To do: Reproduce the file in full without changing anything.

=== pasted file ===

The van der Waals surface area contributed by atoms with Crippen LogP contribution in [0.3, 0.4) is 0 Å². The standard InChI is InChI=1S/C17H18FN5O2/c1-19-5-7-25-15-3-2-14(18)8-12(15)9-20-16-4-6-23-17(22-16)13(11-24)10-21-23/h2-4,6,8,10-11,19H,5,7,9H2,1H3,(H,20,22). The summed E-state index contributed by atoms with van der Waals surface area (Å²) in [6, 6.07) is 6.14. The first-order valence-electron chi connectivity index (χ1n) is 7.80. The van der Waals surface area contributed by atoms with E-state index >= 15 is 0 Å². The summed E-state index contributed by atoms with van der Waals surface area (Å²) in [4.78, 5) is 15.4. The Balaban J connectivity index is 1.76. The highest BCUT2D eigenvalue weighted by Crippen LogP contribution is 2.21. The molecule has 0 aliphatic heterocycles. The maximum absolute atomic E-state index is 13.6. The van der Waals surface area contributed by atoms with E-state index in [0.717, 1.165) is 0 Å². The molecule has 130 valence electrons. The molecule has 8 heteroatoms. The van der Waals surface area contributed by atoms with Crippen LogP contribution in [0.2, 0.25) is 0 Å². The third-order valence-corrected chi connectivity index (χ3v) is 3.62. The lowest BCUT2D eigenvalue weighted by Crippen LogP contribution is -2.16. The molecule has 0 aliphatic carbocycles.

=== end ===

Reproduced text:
The van der Waals surface area contributed by atoms with Crippen LogP contribution in [0.3, 0.4) is 0 Å². The standard InChI is InChI=1S/C17H18FN5O2/c1-19-5-7-25-15-3-2-14(18)8-12(15)9-20-16-4-6-23-17(22-16)13(11-24)10-21-23/h2-4,6,8,10-11,19H,5,7,9H2,1H3,(H,20,22). The summed E-state index contributed by atoms with van der Waals surface area (Å²) in [6, 6.07) is 6.14. The first-order valence-electron chi connectivity index (χ1n) is 7.80. The van der Waals surface area contributed by atoms with E-state index >= 15 is 0 Å². The summed E-state index contributed by atoms with van der Waals surface area (Å²) in [4.78, 5) is 15.4. The Balaban J connectivity index is 1.76. The highest BCUT2D eigenvalue weighted by Crippen LogP contribution is 2.21. The molecule has 0 aliphatic heterocycles. The maximum absolute atomic E-state index is 13.6. The van der Waals surface area contributed by atoms with E-state index in [0.717, 1.165) is 0 Å². The molecule has 130 valence electrons. The molecule has 8 heteroatoms. The van der Waals surface area contributed by atoms with Crippen LogP contribution in [0.2, 0.25) is 0 Å². The third-order valence-corrected chi connectivity index (χ3v) is 3.62. The lowest BCUT2D eigenvalue weighted by Crippen LogP contribution is -2.16. The molecule has 0 aliphatic carbocycles.